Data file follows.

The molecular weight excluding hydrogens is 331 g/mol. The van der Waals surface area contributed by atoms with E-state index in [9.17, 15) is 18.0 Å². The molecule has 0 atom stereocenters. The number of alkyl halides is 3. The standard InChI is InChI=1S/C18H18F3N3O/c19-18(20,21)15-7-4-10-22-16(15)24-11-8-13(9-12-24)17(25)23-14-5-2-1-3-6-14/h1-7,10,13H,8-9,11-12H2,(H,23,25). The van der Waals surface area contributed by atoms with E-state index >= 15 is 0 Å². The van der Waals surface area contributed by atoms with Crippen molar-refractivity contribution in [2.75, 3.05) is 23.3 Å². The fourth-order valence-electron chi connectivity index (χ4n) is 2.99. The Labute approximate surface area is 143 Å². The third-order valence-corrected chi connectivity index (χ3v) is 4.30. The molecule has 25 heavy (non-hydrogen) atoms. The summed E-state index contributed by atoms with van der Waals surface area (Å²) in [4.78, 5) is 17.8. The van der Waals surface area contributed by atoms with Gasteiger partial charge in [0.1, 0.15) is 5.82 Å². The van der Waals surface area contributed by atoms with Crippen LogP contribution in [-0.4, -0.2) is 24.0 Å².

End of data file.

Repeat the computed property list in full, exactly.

The molecular weight excluding hydrogens is 331 g/mol. The van der Waals surface area contributed by atoms with E-state index in [9.17, 15) is 18.0 Å². The molecule has 0 atom stereocenters. The number of alkyl halides is 3. The standard InChI is InChI=1S/C18H18F3N3O/c19-18(20,21)15-7-4-10-22-16(15)24-11-8-13(9-12-24)17(25)23-14-5-2-1-3-6-14/h1-7,10,13H,8-9,11-12H2,(H,23,25). The van der Waals surface area contributed by atoms with E-state index >= 15 is 0 Å². The van der Waals surface area contributed by atoms with Crippen molar-refractivity contribution in [2.75, 3.05) is 23.3 Å². The fourth-order valence-electron chi connectivity index (χ4n) is 2.99. The Labute approximate surface area is 143 Å². The third-order valence-corrected chi connectivity index (χ3v) is 4.30. The molecule has 25 heavy (non-hydrogen) atoms. The summed E-state index contributed by atoms with van der Waals surface area (Å²) in [4.78, 5) is 17.8. The van der Waals surface area contributed by atoms with Gasteiger partial charge in [0.1, 0.15) is 5.82 Å². The van der Waals surface area contributed by atoms with Crippen LogP contribution in [-0.4, -0.2) is 24.0 Å².